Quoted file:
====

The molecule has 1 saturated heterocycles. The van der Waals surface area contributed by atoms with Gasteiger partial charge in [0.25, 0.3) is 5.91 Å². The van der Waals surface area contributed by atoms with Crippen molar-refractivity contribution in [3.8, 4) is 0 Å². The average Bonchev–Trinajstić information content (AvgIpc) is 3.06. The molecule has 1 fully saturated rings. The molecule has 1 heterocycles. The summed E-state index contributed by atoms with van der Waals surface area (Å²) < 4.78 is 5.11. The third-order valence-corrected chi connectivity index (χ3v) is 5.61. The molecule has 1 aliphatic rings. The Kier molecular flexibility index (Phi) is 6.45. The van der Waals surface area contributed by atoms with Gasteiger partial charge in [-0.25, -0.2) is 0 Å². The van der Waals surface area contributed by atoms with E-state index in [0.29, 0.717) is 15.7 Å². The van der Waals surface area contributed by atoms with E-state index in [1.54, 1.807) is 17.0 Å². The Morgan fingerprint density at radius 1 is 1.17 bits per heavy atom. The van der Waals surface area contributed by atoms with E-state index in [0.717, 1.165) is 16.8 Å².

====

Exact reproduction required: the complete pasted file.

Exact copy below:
The molecule has 1 saturated heterocycles. The van der Waals surface area contributed by atoms with Gasteiger partial charge in [0.25, 0.3) is 5.91 Å². The van der Waals surface area contributed by atoms with Crippen molar-refractivity contribution in [3.8, 4) is 0 Å². The average Bonchev–Trinajstić information content (AvgIpc) is 3.06. The molecule has 1 fully saturated rings. The molecule has 1 heterocycles. The summed E-state index contributed by atoms with van der Waals surface area (Å²) < 4.78 is 5.11. The third-order valence-corrected chi connectivity index (χ3v) is 5.61. The molecule has 1 aliphatic rings. The Kier molecular flexibility index (Phi) is 6.45. The van der Waals surface area contributed by atoms with Gasteiger partial charge in [-0.25, -0.2) is 0 Å². The van der Waals surface area contributed by atoms with E-state index in [0.29, 0.717) is 15.7 Å². The van der Waals surface area contributed by atoms with E-state index in [1.54, 1.807) is 17.0 Å². The Morgan fingerprint density at radius 1 is 1.17 bits per heavy atom. The van der Waals surface area contributed by atoms with E-state index in [0.717, 1.165) is 16.8 Å².